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Sustainable fashion from sustainable forests?

“Forests for fashion – Fashion for forests” was an event held on 21 March at the Palais des Nations, Geneva, to celebrate and advocate for the links between sustainable fashion and sustainable forest management. It was organized by UNECE/FAO on the occasion of the International Day of Forests.


Forests and fashion are related in many different ways. The fashion industry is already using many cellulose fibres produced from wood pulp, such as lyocel and tencel. These can be an excellent alternative to synthetic textiles, or to cotton and wool, as their manufacturing process is usually more environmentally friendly.


At the same time, however, fashion can also drive the unsustainable use of natural resources. “The level of risk depends on how it is managed,” said John Scanlon, Secretary-General of CITES. He also pointed out that given the world population (7 billion) and the massive volume of international trade connected to fashion, mismanagement could be potentially devastating and “wipe out a species in very little time”.


According to Paolo Naldini, Managing Director, Città dell’Arte - Fondazione Pistoletto, we are currently witnessing a paradigm shift in the management of forests and environmental resources “from their exploitation to their sustainable utilization”.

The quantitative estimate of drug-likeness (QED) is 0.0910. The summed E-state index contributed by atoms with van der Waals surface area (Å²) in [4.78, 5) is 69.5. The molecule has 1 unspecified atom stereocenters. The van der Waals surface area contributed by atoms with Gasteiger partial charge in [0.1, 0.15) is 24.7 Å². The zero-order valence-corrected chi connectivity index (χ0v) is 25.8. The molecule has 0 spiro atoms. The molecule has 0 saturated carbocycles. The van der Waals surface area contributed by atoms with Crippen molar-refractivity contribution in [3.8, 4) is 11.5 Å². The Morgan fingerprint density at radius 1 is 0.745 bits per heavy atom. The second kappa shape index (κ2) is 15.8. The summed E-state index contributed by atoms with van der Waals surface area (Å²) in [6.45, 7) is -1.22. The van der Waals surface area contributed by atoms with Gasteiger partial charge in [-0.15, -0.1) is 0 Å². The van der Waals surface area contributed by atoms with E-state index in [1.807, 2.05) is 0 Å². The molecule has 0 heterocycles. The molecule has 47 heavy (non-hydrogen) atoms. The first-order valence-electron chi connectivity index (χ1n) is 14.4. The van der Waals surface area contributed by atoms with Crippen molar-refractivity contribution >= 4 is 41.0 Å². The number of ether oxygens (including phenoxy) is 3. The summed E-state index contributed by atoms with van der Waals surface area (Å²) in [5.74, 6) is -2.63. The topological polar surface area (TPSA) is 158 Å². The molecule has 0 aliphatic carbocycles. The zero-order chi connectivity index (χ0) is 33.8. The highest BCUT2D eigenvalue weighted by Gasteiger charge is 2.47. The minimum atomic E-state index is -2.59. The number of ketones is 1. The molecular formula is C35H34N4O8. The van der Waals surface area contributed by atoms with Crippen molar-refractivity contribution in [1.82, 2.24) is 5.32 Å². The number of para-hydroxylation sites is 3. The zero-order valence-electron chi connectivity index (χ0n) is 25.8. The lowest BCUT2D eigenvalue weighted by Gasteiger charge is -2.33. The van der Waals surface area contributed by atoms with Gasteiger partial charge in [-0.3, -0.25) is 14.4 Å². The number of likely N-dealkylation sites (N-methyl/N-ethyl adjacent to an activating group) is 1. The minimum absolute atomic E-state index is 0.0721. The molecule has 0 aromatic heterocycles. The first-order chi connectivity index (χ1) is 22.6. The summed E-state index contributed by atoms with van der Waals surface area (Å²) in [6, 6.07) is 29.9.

“We see already a market shift to making more use of biotic raw material,” said Rob Busink, Chair of the European Forestry Commission. He added that without sustainable forest management there is no sustainable fashion because “sustainable forest management is needed both to secure supply of raw material and to demonstrate that ecological, social and economic aspects have been taken into account during production”.


This paradigm shift was synthesized by Michelangelo Pistoletto, one of the leading figures of the Italian Arte Povera movement, in the symbol of the Forests for fashion – Fashion for Forests event, the “Third Paradise Tree”. This design metaphorically describes the area where the sphere of nature and that of the artificial come together, defining a new world where nature thrives and humankind lives sustainably.

The one-day event included an art performance; a conference with speakers from the public and the private sector; the opening of a fashion exhibit created with clothes made of forest fibres and wood accessories designed by 15 young designers; and a dance performance by choreographer Marthe Krummenacher.


The high-level keynote speakers for the event included Michelangelo Pistoletto and Mario Boselli, President of the Italian National Chamber of Fashion.

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